Gitolite also allows "exclude" or "deny" rules. See later in this document for details.

better logging

If you have been too liberal with the permission to rewind, it has built-in logging as an emergency fallback if someone goes too far, or for audit purposes [*]. The logfile names and location are configurable, and can include the year/month/day etc in the filename for easy archival or further processing. The log file even tells you which pattern in the config file matched to allow that specific access to proceed.

[*] setting core.logAllRefUpdates true does provide a safety net against over-zealous rewinds, but it does not tell you "who". And strangely, management does not seem to share the view that "blame" is just a synonym for "annotate" ;-)]

The log lines look like this:

2009-09-19.10:24:37  +  b4e76569659939  4fb16f2a88d8b5  myrepo refs/heads/master       user2   refs/heads/master

The "+" at the start indicates a non-fast forward update, in this case from b4e76569659939 to 4fb16f2a88d8b5. So b4e76569659939 is the one to restore! Can it get easier?

The other parts of the log line are the name of the repo, the refname being updated, the user updating it, and the refex pattern (from the config file) that matched, in case you need to debug the config file itself.

delegating parts of the config file

You can now split up the config file and delegate the authority to specify access control for their own pieces. See delegation for details.

convenience features

what repos do I have access to?

Sometimes there are too many repos, maybe even named similarly, or with the potential for typos, confusion about hyphens/underscores or upper/lower case, etc. You'd just like a simple way to know what repos you have access to.

Gitolite provides two commands (info and expand) to help you find this information; please check doc/report-output.mkd for details.

support for git installed outside default PATH

The normal solution is to add to the system default PATH somehow, either by munging /etc/profile or by enabling PermitUserEnvironment in /etc/ssh/sshd_config and then setting the PATH in ~/.ssh/.environment. All these are security risks because they allow a lot more than just you and your git install :-)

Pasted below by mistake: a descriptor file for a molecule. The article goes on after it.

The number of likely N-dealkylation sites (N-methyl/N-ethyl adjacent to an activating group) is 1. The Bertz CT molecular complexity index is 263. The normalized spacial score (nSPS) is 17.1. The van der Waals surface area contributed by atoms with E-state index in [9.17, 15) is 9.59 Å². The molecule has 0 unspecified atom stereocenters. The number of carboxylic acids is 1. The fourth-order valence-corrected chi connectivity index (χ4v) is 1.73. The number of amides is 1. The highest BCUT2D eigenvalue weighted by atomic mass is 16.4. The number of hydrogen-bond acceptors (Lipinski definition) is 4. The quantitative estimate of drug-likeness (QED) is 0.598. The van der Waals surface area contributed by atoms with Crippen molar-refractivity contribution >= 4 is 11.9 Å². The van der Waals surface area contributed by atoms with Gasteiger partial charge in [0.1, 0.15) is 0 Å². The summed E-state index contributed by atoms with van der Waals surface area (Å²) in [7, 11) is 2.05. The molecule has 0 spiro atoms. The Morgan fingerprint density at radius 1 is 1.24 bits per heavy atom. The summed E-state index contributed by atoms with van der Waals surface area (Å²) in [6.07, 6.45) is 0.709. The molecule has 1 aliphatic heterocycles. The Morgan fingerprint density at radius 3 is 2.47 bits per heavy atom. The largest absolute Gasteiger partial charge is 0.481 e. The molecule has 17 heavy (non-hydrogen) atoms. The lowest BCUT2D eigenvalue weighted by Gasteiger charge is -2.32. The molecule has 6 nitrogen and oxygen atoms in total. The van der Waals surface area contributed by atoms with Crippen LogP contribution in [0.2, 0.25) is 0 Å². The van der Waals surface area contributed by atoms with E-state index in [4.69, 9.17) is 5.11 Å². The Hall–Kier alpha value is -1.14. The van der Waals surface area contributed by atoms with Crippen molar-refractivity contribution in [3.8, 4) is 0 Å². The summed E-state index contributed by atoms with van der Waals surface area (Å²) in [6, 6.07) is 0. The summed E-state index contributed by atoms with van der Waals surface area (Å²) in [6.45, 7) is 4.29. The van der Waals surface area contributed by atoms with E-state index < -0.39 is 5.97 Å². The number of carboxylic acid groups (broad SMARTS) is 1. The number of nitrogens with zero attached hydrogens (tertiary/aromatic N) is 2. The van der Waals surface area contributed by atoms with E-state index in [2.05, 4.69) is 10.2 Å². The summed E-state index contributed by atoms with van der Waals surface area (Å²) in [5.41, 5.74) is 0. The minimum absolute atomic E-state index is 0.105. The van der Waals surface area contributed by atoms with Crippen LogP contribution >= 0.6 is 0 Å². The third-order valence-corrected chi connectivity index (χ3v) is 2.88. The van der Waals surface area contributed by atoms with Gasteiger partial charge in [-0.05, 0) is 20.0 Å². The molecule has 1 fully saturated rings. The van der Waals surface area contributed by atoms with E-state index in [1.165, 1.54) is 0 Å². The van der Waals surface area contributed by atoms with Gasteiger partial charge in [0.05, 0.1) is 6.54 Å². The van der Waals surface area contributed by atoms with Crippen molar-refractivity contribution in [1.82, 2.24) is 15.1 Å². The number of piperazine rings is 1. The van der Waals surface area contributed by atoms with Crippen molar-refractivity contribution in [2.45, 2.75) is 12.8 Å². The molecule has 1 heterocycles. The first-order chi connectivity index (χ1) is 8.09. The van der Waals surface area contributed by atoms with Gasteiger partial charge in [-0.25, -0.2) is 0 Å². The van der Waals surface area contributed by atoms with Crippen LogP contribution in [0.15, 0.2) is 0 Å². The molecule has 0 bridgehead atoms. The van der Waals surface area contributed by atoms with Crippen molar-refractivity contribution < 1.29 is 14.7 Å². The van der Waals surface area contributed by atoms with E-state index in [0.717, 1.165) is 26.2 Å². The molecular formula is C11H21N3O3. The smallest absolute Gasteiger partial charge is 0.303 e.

And if you don't have root, you can't do this anyway.

The only solution till now has been to ask every client to set the config parameters remote.<name>.receivepack and remote.<name>.uploadpack. But telling every client to do so is a pain...

Gitolite lets you specify the directory in which git binaries are to be found, via a new variable ($GIT_PATH) in the "rc" file. If this variable is non-empty, it will be appended to the PATH environment variable before attempting to run git stuff.

Very easy, very simple, and completely transparent to the users :-)

Note: sometimes you have a system that already has an older "git" installed in one of the system PATHs, but you've installed a newer git in some non-standard location and want that picked up. Because of security reasons, gitolite will not prepend GIT_PATH to the PATH variable, so the older git comes first and it gets kinda frustrating!

Here's a simple workaround. Ignore the GIT_PATH variable, and directly set the full PATH in the rc file, like so:

$ENV{PATH} = "/home/sitaram/bin:$ENV{PATH}";

"personal" branches

"personal" branches are great for corporate environments, where unauthenticated pull/clone is a no-no. Since a dev workstation cannot do authentication, even work shared just between 2 devs has to go via the server. This causes the same branch name clutter as in a centralised VCS, plus setting up permissions for this becomes a chore for the admin.

gitolite lets you define a "personal" or "scratch" namespace prefix for each developer (e.g., refs/personal/<devname>/*). Just add a line like:

    RW+ personal/USER/      =   @userlist

This means I (user "sitaram") can do anything to any branch whose name starts with personal/sitaram/ assuming I'm in "userlist".

You can have any number of such lines with different prefixes (for example, using topic names instead of "personal") or even suffixes if you like. The important thing is that the "branch" name should contain /USER/ (including the slashes). At runtime this will match whoever is the current user. Access is still determined by the right hand side of course.

custom hooks and custom git config